If any tumor is found in the spine (and there is no other known cancer), a complete examination of all common organs where cancer develops is usually warranted. Evaluation may include:
- Complete medical history
- Complete physical examination
- Complete neurological examination
- Radiographic studies of the spine, chest and GI system to screen for tumors
- MRI and CAT scans to examine the spine.
Treatments for each common type of spinal tumor is explained in more detail below.
Treatment of Vertebral Column Tumors
Because most of these tumors arise from advanced cancer from another organ, the goal of spinal treatment is usually to:
- Control the severe pain that often occurs with these tumors (e.g. by removing pressure on the nerve roots)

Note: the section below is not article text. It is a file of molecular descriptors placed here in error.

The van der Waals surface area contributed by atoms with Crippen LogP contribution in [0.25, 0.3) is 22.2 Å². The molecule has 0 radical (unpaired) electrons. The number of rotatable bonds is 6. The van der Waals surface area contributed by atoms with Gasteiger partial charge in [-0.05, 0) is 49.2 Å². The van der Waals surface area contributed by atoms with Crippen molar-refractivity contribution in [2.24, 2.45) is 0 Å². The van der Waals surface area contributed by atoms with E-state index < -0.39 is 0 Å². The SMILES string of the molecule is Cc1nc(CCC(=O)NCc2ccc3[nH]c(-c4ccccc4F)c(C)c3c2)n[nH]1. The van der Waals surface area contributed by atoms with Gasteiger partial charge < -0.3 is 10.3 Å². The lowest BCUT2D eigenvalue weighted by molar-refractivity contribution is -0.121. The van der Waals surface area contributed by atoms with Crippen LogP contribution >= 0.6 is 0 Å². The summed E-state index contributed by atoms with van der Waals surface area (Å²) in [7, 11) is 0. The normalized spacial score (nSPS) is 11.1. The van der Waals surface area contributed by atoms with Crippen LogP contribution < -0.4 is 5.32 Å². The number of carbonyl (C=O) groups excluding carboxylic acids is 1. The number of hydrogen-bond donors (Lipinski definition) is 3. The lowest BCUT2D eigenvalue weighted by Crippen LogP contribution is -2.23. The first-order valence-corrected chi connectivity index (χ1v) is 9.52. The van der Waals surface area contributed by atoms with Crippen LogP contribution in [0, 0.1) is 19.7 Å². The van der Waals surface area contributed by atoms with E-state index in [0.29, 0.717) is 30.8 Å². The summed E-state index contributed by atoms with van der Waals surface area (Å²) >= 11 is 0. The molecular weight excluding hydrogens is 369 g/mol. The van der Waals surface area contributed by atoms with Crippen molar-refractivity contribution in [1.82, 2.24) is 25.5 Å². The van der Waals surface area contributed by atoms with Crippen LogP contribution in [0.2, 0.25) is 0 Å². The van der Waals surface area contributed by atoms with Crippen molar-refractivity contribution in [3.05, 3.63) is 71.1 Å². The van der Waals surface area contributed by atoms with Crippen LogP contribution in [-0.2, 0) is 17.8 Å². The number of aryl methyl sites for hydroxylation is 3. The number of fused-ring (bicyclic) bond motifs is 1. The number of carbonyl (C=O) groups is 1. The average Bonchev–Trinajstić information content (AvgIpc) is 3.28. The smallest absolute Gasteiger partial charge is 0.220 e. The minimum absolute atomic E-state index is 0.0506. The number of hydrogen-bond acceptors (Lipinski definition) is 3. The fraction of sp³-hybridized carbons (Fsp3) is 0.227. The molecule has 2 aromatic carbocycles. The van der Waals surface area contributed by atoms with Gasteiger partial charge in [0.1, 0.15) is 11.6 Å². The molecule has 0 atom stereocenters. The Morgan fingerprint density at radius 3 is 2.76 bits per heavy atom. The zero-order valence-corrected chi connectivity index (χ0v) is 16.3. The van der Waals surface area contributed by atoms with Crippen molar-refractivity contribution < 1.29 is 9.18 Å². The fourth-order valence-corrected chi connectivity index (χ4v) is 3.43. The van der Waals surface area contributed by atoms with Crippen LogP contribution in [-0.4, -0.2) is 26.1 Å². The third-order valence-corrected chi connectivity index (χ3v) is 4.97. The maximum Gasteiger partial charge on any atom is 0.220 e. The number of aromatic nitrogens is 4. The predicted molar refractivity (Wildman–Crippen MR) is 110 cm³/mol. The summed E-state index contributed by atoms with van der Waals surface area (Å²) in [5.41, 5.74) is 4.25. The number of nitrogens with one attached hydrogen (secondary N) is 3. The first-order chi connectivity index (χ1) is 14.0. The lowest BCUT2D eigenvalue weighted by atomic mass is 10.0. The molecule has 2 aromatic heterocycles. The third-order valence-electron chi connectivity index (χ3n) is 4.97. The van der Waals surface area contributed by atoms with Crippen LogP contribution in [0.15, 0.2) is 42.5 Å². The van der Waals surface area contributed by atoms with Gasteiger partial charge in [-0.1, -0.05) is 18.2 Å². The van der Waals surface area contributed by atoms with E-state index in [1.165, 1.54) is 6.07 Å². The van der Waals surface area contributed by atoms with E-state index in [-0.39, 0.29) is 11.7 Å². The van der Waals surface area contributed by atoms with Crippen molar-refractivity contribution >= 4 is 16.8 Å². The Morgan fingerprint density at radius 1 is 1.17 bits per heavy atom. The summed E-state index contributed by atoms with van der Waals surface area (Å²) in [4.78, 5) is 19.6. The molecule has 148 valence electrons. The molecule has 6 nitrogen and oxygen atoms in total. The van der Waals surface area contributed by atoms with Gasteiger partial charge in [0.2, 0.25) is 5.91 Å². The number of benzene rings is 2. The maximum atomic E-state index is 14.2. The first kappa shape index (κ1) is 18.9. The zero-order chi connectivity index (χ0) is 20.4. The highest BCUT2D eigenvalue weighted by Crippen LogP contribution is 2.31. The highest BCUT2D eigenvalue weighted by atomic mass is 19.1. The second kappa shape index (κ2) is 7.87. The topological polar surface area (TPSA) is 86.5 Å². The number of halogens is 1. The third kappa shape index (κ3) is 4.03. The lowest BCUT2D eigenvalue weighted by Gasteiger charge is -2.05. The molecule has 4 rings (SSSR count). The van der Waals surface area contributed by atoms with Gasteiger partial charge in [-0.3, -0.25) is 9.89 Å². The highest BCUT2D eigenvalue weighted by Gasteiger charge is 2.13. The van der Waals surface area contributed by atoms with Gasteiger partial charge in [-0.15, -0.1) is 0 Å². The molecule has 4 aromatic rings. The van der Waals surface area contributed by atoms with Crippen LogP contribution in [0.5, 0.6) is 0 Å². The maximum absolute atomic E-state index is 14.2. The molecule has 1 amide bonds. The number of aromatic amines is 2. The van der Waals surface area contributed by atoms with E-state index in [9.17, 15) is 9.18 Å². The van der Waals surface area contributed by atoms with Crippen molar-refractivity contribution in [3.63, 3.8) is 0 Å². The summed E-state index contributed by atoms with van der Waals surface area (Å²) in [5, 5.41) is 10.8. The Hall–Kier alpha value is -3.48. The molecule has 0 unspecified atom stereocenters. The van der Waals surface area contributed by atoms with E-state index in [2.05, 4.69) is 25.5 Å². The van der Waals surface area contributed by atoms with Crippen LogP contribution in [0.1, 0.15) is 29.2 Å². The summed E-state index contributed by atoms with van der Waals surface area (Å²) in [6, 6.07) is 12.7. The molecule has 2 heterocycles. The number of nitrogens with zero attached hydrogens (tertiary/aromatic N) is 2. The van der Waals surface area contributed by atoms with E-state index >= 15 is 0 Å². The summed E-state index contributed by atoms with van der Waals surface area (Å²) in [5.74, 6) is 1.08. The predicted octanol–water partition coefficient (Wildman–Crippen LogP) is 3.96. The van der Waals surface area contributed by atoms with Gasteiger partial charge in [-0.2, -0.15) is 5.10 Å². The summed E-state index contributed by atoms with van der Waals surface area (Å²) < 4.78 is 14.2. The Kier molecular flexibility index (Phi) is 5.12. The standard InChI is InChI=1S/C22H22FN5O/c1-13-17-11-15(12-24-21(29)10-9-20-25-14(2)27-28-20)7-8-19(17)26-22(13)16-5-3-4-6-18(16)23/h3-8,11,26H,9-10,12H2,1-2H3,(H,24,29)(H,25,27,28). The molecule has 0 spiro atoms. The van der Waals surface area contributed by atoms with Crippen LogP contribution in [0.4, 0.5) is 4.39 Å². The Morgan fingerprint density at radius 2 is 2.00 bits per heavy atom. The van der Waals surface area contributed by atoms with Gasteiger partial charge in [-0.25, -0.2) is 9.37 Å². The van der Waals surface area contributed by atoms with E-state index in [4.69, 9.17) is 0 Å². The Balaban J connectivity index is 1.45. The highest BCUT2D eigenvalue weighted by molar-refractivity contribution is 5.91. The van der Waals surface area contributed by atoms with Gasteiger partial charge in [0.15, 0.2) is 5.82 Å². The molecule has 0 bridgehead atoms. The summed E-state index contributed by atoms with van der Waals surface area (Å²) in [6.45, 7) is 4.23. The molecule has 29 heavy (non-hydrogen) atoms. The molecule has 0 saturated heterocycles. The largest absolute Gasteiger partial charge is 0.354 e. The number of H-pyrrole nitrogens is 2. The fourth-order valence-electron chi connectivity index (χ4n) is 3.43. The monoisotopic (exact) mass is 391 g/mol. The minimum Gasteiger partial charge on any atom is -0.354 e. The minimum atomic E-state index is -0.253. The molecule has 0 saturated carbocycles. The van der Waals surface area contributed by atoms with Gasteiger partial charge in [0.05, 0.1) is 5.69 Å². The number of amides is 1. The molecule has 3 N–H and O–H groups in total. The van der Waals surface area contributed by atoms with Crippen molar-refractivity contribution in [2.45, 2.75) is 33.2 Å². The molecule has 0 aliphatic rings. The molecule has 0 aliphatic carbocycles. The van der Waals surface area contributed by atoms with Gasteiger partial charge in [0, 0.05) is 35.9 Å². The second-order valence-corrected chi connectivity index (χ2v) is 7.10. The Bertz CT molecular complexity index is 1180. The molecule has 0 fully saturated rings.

- Preserve neurological function (e.g. by removing the pressure on the spinal cord)
- Fix structural instability in the spine (e.g. by reconstructing the unstable spine with a spinal fusion)
Treating Intradural-Extramedullary and Intramedullary Tumors
These types of tumors are usually surgically removed. The goal of treatment is usually to:
- Totally remove the tumor
- Preserve neurological function
The spinal cord and nerves are highly sensitive and avoiding damage to these structures is a critical part of surgery. Monitoring techniques may be used throughout the surgery to determine the function of the spinal cord as the tumors are being removed (e.g. SSEP).
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If the tumor cannot be completely removed (e.g. if it adheres to many spinal nerves), post-operative radiation therapy may improve outcome in some cases. If the tumor is metastatic, chemotherapy may also be helpful.
Following the surgery, it may take some time for the nerves to fully heal. Usually rehabilitation and time significantly helps improve a patient’s neurological function.